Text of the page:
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54 cents. That is how much Latinas earn to the White man’s dollar. Often it is recited that women earn 77 cents, but that is the figure attributed to white women. In reality, Latinas fare far worse when it comes to income disparity; in states like California and Texas, which compose of the largest amount of Latinas working full-time and year-round, they earn a dismal 43 cents to the dollar. The negative impact of wage disparity reaches beyond the individual worker and spans generations. While in theory, most Americans agree that women deserve to be paid equally for equal work, the fight to lessen the wage-gap encounters visceral backlash.
Critics of the income equity fight refuse to accept that the wage gap exists and often fail to acknowledge the impact of systemic sexism. They claim the gap isn’t real and that if women are paid less it is because they opt to work in lower-paying fields. Or they point to how some women choose to stay home to take care of their children, which takes them out of the workforce. These contentions ignore the reality that women are often discouraged from pursuing degrees in STEM, which prevents them from entering those higher paid industries. Further, these arguments ignore how the pressure to abide by gender roles has long-lasting financial impact on women. Yes, women may opt for “pink-collar” jobs or pause careers to take care of their family, but those choices are not made in a vacuum. The pressure we place on women to do womanly work, to care for families, to not have too high of career aspirations is absolutely a cause of the wage gap, but that says more about us as a country than it does about a woman and her choices.
Further, the argument that the wage gap isn’t as prevalent as one thinks has no merit. The wage gap exists in all industries. Study after study (and lawsuit after lawsuit) shows that the wage gap is not just real, but seemingly best practice within American businesses. Recall how Hollywood actresses made the news a few months ago when they demanded pay equal to their male counterparts. Let this sink in: producers paid Natalie Portman, an academy-award winner less than Ashton Kutcher for their movie, “No Strings Attached.” Last summer, the U.S. Women’s National Soccer team, who are three-time World Cup Champions, sued the Soccer Federation for the almost unbelievable wage gap between them and the Men’s team. Beyond celebrities and athletes, women with professional and medical degrees are also paid less than their male coworkers.
It may be difficult to feel empathy for women in fields that pay so richly. Obviously, a celebrity, athlete, or your average successful doctor will likely not feel the pinch of the wage gap, but their experience shows us that being underpaid is a universal truth for all women regardless of success. However, if you want to see the real financial ramifications that occur when women aren’t paid fairly then you need look no further than your own family.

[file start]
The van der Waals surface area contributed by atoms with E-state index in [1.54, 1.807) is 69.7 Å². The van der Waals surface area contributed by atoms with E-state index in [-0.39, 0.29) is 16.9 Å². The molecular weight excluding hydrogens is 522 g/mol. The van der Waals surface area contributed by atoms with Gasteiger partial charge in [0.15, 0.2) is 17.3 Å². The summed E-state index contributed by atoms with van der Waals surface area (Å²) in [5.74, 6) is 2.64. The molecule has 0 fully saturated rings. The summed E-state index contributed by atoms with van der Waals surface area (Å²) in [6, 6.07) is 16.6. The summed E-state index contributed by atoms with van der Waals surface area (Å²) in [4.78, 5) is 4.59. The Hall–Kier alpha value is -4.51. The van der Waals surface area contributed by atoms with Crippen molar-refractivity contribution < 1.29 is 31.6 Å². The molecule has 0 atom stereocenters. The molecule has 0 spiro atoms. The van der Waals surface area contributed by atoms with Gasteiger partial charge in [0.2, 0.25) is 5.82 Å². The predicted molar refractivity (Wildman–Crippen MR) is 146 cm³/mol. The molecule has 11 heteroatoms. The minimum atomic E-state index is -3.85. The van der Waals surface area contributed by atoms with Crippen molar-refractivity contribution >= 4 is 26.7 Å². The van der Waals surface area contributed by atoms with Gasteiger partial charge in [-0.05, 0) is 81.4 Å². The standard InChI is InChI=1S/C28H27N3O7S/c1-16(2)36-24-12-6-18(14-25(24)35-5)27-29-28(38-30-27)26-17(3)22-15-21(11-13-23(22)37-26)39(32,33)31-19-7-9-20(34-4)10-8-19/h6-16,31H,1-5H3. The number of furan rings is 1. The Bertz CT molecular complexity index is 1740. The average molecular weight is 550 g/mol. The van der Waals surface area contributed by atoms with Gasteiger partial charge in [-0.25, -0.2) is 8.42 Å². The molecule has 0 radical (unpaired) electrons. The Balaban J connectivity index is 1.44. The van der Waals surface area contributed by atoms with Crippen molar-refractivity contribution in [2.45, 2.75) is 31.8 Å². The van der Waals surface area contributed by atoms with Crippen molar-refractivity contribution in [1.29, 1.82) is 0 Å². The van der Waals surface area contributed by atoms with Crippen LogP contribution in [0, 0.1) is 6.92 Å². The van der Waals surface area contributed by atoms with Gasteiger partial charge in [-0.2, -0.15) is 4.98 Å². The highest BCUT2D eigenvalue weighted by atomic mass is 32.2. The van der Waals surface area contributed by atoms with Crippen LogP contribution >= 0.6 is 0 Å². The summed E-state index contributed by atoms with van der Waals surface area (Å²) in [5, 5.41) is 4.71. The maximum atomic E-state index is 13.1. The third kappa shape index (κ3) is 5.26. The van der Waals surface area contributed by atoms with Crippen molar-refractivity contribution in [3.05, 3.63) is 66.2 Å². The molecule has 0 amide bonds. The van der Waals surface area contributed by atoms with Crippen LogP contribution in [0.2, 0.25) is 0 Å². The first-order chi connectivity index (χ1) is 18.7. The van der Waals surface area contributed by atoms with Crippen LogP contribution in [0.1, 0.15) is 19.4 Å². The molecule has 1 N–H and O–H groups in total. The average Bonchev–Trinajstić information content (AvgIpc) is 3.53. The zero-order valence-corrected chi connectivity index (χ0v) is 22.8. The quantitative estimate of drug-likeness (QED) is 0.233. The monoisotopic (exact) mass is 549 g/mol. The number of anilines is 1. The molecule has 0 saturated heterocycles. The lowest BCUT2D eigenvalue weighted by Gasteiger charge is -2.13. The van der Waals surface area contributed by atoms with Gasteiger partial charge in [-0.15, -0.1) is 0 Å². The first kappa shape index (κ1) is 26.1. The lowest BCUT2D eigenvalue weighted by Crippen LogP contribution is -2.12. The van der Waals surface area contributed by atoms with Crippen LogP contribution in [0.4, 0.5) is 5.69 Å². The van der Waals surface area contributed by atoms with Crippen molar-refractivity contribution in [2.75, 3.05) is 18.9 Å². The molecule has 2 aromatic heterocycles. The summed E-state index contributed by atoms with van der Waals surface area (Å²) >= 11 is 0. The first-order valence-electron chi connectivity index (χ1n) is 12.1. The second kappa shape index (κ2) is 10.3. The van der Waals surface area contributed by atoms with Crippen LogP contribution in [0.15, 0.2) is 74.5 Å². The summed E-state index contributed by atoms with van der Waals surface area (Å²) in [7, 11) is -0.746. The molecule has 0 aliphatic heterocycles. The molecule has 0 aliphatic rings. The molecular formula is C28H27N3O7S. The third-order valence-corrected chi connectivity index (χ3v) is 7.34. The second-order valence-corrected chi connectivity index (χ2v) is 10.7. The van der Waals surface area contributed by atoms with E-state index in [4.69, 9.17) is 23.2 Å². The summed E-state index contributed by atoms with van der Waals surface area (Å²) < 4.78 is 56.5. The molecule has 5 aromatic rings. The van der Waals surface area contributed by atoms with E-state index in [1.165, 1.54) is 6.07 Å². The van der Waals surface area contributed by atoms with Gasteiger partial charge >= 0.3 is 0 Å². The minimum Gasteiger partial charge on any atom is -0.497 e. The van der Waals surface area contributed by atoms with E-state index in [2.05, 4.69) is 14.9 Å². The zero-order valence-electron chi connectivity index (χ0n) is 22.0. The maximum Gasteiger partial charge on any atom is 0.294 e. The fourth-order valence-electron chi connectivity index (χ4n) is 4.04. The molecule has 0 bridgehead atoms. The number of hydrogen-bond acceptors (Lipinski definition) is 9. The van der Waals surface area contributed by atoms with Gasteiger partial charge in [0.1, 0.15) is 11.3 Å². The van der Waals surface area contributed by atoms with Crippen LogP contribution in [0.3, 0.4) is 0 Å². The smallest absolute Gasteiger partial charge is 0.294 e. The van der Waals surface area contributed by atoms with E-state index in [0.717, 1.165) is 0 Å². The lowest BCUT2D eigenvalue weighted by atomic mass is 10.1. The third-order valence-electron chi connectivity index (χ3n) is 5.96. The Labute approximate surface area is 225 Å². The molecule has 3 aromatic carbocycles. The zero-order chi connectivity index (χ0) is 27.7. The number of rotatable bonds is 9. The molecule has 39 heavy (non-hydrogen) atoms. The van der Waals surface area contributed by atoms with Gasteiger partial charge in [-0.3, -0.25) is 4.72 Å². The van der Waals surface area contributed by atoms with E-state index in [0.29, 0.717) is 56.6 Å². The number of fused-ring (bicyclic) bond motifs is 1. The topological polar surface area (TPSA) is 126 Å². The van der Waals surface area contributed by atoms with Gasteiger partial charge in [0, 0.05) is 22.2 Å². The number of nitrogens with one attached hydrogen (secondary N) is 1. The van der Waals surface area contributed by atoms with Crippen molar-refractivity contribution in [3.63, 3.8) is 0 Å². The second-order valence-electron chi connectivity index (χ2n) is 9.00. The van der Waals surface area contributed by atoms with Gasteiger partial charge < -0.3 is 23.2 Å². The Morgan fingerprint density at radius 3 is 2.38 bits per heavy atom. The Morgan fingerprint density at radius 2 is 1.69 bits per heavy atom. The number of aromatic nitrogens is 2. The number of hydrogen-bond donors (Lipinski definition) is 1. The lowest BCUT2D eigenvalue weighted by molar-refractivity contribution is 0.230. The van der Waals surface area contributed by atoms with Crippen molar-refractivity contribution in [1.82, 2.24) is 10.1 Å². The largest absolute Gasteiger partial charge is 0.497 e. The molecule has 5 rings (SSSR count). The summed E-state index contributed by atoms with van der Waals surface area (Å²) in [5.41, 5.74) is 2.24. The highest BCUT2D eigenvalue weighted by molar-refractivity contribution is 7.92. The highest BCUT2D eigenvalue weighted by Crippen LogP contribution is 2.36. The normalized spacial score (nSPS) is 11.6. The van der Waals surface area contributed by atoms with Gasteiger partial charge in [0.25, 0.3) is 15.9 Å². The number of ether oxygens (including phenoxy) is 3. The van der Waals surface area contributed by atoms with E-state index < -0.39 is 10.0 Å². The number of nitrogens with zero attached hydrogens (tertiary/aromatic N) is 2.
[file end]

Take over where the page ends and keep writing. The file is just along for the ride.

In the U.S., three million households are headed by Latinas and 40% of those households live below poverty. How many of us can count our own families in those statistics? Most of our mothers worked because they had no other choice. They had no power to negotiate wages and eagerly took what was offered in order to put food on the table. Consider, then, how would your mother’s life change; how would your childhood have changed, if she earned nearly double her wage? If the wage gap were eliminated a Latina would be able to afford an additional 193 weeks of food, or 17 months of additional mortgage and utility payments, or 27 months of rent. That is life-changing.
Frankly, we should all be furious about this loss. Think about how much you could contribute to your retirement if you were paid equally. Or the ability you would have to invest and create wealth. Those are all things we lose out on when we’re not paid equally. And it’s not just the women that are impacted negatively by the gap. Male partners of women would obviously benefit in a dual income household if both partners were paid fairly. Our children would have access to more opportunities if our finances were stronger. This is a hit on our community as well. When we’re not paid what we’re due, we are not able to flex our economic or political capital. Monetarily, we are limited in what we can purchase or donate; this means we aren’t able to support causes, communities, or businesses as strongly as we would like.
Many may be quick to assume that if women just negotiated their salaries then the disparity would be fixed. While women should be encouraged to negotiate, there is more to this issue. First, we should encourage salary transparency in all fields. Salaries and wages are considered something private and never to be shared, but this cultural norm allows for employers to continue the wage gap because no one ever knows if they’re truly being paid their worth. If you can, share your salary information with your coworkers in an effort to inform. Second, support Unions. Unions often create pay scales and other formats to ensure there is equity in salaries regardless of gender. Finally, know your rights and be willing to enforce them. No one aims to be litigious, but if you realize there are serious discrepancies in your pay compared to your male coworkers, then you should consider either obtaining legal advice or come to terms with the huge financial loss you may incur for the rest of your career.